Full text of the statement issued by a group of historians, archeologists and scholars against the narrative of growing intolerance in India.
Responding to previous statements, one by 53 historians in October and the other, an open letter written by overseas academic historians and social scientists against the growing atmosphere of intolerance in the country, a group of 47 historians have issued a statement asserting that these attempts made by these academics “are a well-orchestrated campaign to create a bogeyman and cry wolf.”
Here’s the full text of their statement:
On 26 October, 53 Indian historians voiced alarm at what they perceived to be the country’s “highly vitiated atmosphere” and protested against attempts to impose “legislated history, a manufactured image of the past, glorifying certain aspects of it and denigrating others….” This was soon followed by an “Open letter from overseas historians and social scientists”, 176 of them, warning against “a dangerously pervasive atmosphere of narrowness, intolerance and bigotry” and “a monolithic and flattened view of India’s history.”
Such closely-linked statements appearing with clockwork regularity in India and abroad — there have been several more from various “intellectual” circles — are a well-orchestrated campaign to create a bogeyman and cry wolf. They are neither intellectual nor academic in substance, but ideological and, much more so, political.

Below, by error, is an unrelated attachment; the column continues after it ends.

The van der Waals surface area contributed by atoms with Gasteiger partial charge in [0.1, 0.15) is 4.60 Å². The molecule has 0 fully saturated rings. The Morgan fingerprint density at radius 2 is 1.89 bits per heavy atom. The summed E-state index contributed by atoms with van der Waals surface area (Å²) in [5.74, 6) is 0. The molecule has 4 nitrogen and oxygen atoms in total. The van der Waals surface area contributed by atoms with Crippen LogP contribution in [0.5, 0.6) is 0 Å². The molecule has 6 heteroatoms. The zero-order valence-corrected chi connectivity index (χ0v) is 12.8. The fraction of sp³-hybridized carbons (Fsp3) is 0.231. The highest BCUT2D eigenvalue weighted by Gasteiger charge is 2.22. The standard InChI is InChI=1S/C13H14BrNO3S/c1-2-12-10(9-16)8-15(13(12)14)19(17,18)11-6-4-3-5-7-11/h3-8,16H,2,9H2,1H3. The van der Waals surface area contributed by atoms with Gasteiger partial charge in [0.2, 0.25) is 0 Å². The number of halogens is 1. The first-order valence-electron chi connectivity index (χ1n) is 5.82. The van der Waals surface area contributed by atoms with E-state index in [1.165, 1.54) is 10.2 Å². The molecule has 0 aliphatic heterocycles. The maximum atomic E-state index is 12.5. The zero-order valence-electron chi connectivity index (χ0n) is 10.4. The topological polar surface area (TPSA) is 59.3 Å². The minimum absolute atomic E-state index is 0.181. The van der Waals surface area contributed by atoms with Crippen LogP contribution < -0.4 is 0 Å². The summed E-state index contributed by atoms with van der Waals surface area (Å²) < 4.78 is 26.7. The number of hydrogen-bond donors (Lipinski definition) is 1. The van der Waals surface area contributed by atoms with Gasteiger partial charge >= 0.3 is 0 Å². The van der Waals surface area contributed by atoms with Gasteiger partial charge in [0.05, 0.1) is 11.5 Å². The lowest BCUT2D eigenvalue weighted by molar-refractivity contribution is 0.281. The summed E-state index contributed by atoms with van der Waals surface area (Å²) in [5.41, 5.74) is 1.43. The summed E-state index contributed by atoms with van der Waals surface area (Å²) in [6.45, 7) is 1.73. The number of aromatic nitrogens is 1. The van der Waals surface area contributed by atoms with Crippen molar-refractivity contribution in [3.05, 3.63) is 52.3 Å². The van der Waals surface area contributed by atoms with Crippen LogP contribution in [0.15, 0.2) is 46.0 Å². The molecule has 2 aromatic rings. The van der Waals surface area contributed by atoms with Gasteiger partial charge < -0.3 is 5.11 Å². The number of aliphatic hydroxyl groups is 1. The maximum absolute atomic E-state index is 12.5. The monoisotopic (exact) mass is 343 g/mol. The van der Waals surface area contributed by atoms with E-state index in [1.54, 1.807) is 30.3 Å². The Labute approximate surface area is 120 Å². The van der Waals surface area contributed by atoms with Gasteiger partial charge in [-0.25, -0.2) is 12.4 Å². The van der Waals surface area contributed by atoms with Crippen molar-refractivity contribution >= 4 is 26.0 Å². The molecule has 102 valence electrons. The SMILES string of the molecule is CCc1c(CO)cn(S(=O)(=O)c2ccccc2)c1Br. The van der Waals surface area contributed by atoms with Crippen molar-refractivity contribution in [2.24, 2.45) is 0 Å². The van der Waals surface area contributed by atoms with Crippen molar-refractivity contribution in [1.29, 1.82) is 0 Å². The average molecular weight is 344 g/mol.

As historians, archaeologists and academics specializing in diverse aspects of Indian civilization, we wish to respond to these hypocritical attempts to claim the moral high ground. Many of the signatories of the above two statements by Indian and “overseas” historians have been part of a politico-ideological apparatus which, from the 1970s onward, has come to dominate most historical bodies in the country, including the Indian Council of Historical Research (ICHR), and imposed its blinkered view of Indian historiography on the whole academic discipline.
Anchored mainly in Marxist historiography and leftist ideology, with a few borrowings from postmodernism, the Annales School, Subaltern and other studies, this new School, which may be called “Leftist” for want of a better term, has become synonymous with a number of abusive and unscholarly practises; among them:
While we reject attempts to portray India’s past as a glorious and perfect golden age, we condemn the far more pernicious imposition by the Leftist School of a “legislated history”, which has presented an alienating and debilitating self-image to generations of Indian students, and promoted contempt for their civilizational heritage. The “values and traditions of plurality that India had always cherished in the past” are precisely those this School has never practised. We call for an unbiased and rigorous new historiography of India.